A New World Power, 1890-1914

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Author: Theodore Roosevelt  | Date: 1908

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The Purchase of the Panama Canal

IN view of the constant reiteration of the assertion that there was some corrupt action by or on behalf of the United States Government in connection with the acquisition of the title of the French Company to the Panama Canal and of the repetition of the story that a syndicate of American citizens owned either one or both of the Panama Companies, I deem it unwise to submit to the Congress all the information I have on the subject. These stories were first brought to my attention as published in a paper in Indianapolis, called the "News," edited by Mr. Delavan Smith. The stories were scurrilous and libelous in character and false in every essential particular. Mr. Smith shelters himself behind the excuse that he merely accepted the statements which had appeared in a paper published in New York, the "World," owned by Mr. Joseph Pulitzer. It is idle to say that the known character of Mr. Pulitzer and his newspaper are such that the statements in that paper will be believed by nobody; unfortunately, thousands of persons are ill informed in this respect and believe the statements they see in print, even though they appear in a newspaper published by Mr. Pulitzer. A Member of the Congress has actually introduced a resolution in reference to these charges. I therefore lay all the facts before you.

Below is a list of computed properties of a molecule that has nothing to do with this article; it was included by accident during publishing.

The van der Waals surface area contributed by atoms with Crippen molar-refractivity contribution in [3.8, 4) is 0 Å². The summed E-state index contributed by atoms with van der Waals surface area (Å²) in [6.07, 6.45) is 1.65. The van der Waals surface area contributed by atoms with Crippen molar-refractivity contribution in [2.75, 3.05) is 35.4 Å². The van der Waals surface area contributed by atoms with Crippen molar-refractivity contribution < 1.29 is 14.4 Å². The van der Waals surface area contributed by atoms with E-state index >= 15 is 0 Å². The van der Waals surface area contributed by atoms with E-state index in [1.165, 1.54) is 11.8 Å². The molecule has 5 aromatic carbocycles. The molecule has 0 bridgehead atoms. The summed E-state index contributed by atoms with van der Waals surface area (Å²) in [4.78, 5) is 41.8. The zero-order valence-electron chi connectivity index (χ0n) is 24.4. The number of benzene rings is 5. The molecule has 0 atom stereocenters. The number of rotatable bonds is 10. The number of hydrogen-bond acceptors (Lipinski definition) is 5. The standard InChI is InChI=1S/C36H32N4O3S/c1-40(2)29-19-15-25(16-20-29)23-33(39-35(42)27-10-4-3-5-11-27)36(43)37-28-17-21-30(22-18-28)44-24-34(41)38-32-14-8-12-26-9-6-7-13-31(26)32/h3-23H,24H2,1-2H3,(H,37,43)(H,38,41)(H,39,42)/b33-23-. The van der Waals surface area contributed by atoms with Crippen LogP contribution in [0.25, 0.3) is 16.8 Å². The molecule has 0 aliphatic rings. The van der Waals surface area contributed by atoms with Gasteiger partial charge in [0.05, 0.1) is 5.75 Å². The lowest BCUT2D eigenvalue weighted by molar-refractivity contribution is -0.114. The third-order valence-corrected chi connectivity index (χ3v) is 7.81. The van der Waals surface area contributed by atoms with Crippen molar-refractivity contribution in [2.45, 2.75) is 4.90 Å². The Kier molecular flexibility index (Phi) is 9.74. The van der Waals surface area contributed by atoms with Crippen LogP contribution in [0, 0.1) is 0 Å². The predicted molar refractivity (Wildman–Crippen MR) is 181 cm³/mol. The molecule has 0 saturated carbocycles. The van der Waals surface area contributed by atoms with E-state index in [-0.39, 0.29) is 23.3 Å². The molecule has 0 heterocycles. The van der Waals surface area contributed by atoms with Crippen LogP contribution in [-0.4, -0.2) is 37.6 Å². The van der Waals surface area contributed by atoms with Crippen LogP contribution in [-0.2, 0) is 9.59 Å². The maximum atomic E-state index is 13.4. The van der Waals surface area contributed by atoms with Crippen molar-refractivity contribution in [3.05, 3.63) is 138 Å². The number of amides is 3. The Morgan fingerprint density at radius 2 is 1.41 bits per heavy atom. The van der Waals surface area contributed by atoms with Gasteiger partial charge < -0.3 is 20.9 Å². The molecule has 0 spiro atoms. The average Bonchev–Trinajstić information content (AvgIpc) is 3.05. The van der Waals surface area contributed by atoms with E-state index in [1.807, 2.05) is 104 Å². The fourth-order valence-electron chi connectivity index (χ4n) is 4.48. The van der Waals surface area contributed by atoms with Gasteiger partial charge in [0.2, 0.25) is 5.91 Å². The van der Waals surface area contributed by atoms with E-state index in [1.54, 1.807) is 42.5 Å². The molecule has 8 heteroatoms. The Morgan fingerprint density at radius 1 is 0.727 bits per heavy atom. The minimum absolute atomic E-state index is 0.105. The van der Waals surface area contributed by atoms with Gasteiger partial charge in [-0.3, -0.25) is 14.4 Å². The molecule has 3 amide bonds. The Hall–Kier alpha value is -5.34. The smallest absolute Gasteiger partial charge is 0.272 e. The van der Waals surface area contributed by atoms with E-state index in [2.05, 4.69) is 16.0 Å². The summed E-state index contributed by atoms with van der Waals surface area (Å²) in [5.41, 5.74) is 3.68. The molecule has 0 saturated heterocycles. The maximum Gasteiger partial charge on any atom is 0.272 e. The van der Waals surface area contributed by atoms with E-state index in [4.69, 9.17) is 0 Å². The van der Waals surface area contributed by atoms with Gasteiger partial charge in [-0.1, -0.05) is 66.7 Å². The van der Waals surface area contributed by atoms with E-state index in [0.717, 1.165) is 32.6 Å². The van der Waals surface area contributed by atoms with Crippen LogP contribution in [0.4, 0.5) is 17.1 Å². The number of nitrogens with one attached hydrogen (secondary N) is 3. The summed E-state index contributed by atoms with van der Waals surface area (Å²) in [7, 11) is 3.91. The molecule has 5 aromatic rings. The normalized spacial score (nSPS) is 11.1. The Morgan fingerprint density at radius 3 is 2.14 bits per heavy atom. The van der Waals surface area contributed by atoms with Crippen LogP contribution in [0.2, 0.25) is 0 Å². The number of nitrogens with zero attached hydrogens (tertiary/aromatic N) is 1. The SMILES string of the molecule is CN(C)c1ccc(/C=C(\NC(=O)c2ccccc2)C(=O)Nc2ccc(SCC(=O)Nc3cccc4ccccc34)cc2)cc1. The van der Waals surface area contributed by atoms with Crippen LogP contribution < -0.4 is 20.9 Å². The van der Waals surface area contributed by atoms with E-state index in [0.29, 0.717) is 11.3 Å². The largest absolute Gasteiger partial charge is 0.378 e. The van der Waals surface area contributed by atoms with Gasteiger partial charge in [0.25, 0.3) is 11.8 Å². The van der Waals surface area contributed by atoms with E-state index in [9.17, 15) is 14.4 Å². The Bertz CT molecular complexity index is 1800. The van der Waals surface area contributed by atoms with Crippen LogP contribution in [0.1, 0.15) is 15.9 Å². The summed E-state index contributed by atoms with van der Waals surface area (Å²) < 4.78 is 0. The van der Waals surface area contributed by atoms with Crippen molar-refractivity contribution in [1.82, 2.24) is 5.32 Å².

The story repeated at various times by the "World" and by its followers in the newspaper press is substantially as follows: That there was corruption by or on behalf of the Government of the United States in the transaction by which the Panama Canal property was acquired from its French owners; that there were improper dealings of some kind between agents of the Government and outside persons, representing or acting for an American syndicate, who had gotten possession of the French Company; that among these persons, who it was alleged made "huge profits," were Mr. Charles P. Taft, a brother of Mr. William H. Taft, then candidate for the Presidency, and Mr. Douglas Robinson, my brother-in-law; that Mr. Cromwell, the counsel for the Panama Canal Company in the negotiations, was in some way implicated with the United States governmental authorities in these improper transactions; that the Government has concealed the true facts, and has destroyed, or procured or agreed to the destruction of, certain documents; that Mr. W. H. Taft was Secretary of War at the time that by an agreement between the United States Government and the beneficiaries of the deal all traces thereof were wiped out" by transferring all the archives and "secrets" to the American Government, just before the holding of the Convention last June at which Mr. Taft was nominated.